WTO Bali Declaration: what does it mean?

The WTO Ministerial in Bali has just reached a deal on some of the following areas of negotiations: a package for Least Development Countries (LDCs), Trade facilitation, and Agriculture. But what does it all mean for developing countries in general, and for LDCs in particular? The Bali Ministerial was preceded by intense negotiations in Geneva on the Doha Round. By the evening of 2 December, when officials were rushing to catch their flights to Bali, no ‘Bali package’ was in sight – the result of continued disagreements on trade facilitation and agriculture. The goal for Bali was, therefore, to find a ‘safe landing zone’ on all three areas of negotiations. The outcome of Bali should be measured not just on whether such a landing zone was found but, more importantly, whether it will allow the negotiations to take-off again and reach their final destination: the conclusion of the Doha Development Round.
The LDC package
has been the least controversial of the three negotiation areas, largely because the contents of the package are best endeavours rather than binding commitments. WTO members reaffirmed their commitment to duty free, quota free (DFQF) market access for LDCs. But the actual developmental benefits remain questionable. Limited export basket of LDCs means anything less than 100% coverage is of little practical use. Tariffs are falling rapidly, so the benefits of DFQF are eroding rapidly. Improvements in rules of origin and non-tariff barriers would have been more beneficial to LDCs as these are the barriers that really block market access. A 15-year service waiver (WTO members can provide preferential markets access on trade in services to LDCs without having to do the same to the rest of the membership) was agreed at the 2011 WTO Ministerial Conference in Geneva, and Bali has helped to set the course for its operationalisation. On the whole, however, there has been little improvement in the LDC package since 2011 Ministerial Conference.

Negotiations on trade facilitation (TF)– reducing the cost of trading – entailed making binding commitments in customs procedures and regulations. Improvements in TF are a ‘no-brainer’, but we need to distinguish between ‘improvements’ and ‘commitments’. Commitments made in the WTO are binding and subject to legal action if they are not adhered to. Meeting trade facilitation commitments will require investment, and many will be capital intensive. Developing countries, and in particular LDCs, will need finance and technology to upgrade and improve TF. Section 2 of the Bali Declaration provides assurance that developing countries and LDCs will be supported in building capacities to implement the agreement.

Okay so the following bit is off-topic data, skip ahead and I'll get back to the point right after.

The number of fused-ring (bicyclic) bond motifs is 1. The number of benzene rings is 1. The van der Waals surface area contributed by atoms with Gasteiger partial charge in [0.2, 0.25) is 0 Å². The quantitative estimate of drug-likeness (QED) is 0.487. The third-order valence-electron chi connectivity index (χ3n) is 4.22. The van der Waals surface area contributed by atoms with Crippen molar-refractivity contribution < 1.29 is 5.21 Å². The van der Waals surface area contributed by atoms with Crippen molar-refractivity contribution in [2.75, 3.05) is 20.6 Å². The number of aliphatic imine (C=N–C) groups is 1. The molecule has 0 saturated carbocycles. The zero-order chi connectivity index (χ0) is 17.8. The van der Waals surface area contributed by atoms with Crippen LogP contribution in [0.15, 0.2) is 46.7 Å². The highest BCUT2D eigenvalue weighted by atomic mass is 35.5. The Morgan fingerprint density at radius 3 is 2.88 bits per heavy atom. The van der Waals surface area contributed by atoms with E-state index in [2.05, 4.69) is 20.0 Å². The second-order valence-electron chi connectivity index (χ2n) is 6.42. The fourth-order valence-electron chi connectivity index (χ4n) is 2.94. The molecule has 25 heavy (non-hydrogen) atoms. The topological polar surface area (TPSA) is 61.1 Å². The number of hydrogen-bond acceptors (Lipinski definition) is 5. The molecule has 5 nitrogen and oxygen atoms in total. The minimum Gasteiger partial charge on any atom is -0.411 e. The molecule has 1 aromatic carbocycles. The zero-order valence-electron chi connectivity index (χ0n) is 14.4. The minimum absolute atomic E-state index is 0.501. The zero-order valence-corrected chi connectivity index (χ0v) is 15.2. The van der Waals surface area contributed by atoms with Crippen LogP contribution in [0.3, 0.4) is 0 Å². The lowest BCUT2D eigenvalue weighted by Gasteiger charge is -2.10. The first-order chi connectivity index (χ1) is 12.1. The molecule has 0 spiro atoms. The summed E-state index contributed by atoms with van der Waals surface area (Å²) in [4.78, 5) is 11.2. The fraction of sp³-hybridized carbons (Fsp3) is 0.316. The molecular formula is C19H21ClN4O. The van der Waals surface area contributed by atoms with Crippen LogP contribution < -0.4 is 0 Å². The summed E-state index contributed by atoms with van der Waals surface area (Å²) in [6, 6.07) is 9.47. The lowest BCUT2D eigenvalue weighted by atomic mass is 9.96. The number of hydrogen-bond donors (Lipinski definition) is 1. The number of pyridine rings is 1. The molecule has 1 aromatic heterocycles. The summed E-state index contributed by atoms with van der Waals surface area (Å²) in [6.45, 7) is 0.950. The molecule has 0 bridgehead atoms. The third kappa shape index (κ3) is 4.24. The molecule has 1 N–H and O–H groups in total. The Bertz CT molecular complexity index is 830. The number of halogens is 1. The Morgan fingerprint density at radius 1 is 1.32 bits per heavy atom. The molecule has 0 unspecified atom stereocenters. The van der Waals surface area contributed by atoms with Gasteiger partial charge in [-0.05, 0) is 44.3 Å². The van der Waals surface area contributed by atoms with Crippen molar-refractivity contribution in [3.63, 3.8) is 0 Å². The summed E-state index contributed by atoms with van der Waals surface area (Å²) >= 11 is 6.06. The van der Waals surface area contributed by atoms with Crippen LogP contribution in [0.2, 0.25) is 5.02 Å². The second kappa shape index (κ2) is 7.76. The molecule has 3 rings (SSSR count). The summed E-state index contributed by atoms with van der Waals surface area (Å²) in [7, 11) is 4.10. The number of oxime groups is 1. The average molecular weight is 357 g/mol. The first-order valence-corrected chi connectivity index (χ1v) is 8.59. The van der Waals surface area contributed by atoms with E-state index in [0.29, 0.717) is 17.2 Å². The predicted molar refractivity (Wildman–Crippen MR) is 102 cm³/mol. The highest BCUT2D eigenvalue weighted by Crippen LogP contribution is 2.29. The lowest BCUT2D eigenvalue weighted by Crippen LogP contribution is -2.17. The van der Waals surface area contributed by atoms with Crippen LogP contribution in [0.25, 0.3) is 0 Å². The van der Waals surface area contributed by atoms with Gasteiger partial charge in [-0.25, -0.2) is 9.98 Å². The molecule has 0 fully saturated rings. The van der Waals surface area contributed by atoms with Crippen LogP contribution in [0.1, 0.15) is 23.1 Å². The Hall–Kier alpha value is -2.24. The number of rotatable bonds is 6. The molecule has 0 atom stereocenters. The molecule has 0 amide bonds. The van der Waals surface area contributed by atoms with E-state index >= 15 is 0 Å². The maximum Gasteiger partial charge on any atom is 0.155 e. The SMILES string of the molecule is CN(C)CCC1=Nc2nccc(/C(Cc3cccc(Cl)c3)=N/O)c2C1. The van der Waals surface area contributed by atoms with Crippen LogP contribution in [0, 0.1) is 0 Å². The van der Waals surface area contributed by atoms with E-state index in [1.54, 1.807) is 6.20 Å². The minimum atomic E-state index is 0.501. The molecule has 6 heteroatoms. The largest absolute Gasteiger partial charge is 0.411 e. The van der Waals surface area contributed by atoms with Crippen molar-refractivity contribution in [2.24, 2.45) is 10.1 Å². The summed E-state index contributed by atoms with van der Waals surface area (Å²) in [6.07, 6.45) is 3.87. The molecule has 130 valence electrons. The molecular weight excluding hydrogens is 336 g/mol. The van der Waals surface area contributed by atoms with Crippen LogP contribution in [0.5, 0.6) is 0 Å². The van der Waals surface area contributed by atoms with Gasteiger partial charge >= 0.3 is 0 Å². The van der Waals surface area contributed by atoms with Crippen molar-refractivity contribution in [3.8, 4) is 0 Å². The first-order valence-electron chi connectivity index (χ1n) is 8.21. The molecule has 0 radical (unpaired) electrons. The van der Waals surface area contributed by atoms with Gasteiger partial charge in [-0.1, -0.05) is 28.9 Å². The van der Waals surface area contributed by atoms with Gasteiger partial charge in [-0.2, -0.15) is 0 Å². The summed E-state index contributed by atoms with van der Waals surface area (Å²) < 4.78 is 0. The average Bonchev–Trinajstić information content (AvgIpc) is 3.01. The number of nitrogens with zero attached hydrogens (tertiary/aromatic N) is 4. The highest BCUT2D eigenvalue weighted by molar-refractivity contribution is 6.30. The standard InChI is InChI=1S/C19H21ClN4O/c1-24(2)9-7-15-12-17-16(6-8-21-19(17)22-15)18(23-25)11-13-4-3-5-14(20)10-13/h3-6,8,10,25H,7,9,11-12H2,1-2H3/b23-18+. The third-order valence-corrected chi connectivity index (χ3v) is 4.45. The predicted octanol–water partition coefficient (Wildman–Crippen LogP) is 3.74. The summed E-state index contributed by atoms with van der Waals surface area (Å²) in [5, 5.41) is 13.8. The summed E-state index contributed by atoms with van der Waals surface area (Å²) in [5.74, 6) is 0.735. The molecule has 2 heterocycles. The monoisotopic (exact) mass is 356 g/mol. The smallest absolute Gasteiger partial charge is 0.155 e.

The reaffirmation of commitments on Aid for Trade (AfT) is to be welcomed. After the Global AfT review in Geneva in July, we had called for such a reaffirmation at the very minimum. The new AfT work programme in the WTO is to be framed by the post-2015 global development agenda – a shift from the Hong Kong Ministerial declaration on AfT that will have implications for the 2006 AfT Task Force recommendations on AfT operationalisation. In the 2013 European Report on Development, we discussed the role of trade in the post-2015 global development agenda, and how AfT can help. Bali has also presented an opportunity for the future of AfT to be more streamlined and more focused on addressing the high cost of trading in LDCs.

Negotiations on agriculture, more specifically on food-stock holding, presented the main action in Bali. There were two viewpoints on the price benchmark for the valuation of the volume of food stocks countries can legally hold. India’s position was to use current prices, which would mean amending the agriculture agreement of the Uruguay Round and would not be acceptable to other members. Alternatively, India proposed an interim arrangement until a more permanent solution is found. Here, the United States proposed a ‘sunset clause’ of four years – a time-line that India did not accept. A final deal was struck to have an interim mechanism until a permanent solution is found, which means that more negotiation is still required to find a permanent solution.

So where do we go from Bali? When WTO negotiations stalled in 2008 it looked as if the Doha Round had gone into coma. One positive turn of events in Bali is that members are now actively negotiating. So while the Doha Round is coming out of its coma, it is still very much in the intensive-care unit. WTO membership has also increased, with Yemen coming on board in Bali after more than decade of accession negotiations. This growing membership had provided one celebratory note in the otherwise stalled negotiations of the previous two Ministerials, but it can’t continue to be the only source of celebration. The rise of regional and mega-regionals is being pointed to as a challenge to the future of the multilateral trading system. But Ministers in the plenary sessions in Bali were quick to put this down and present arguments on why WTO still remains important for global economic governance.

A deal in Bali has certainly helped to breathe life into the Doha Development Round. The symbolism of the Bali declaration is perhaps more important than the outcome as it covers only a small portion of the Doha Development Agenda and much ground still needs to be covered. Country delegation members I spoke to expressed that the conclusion of the Doha Round is now in sight. But there was also a sober realisation that, whatever the final agreement is, it will not encompass the ambitious Doha Development Agenda in its entirety. It will be a leaner version that is already being referred to as ‘Doha lite’.

6 December 2013
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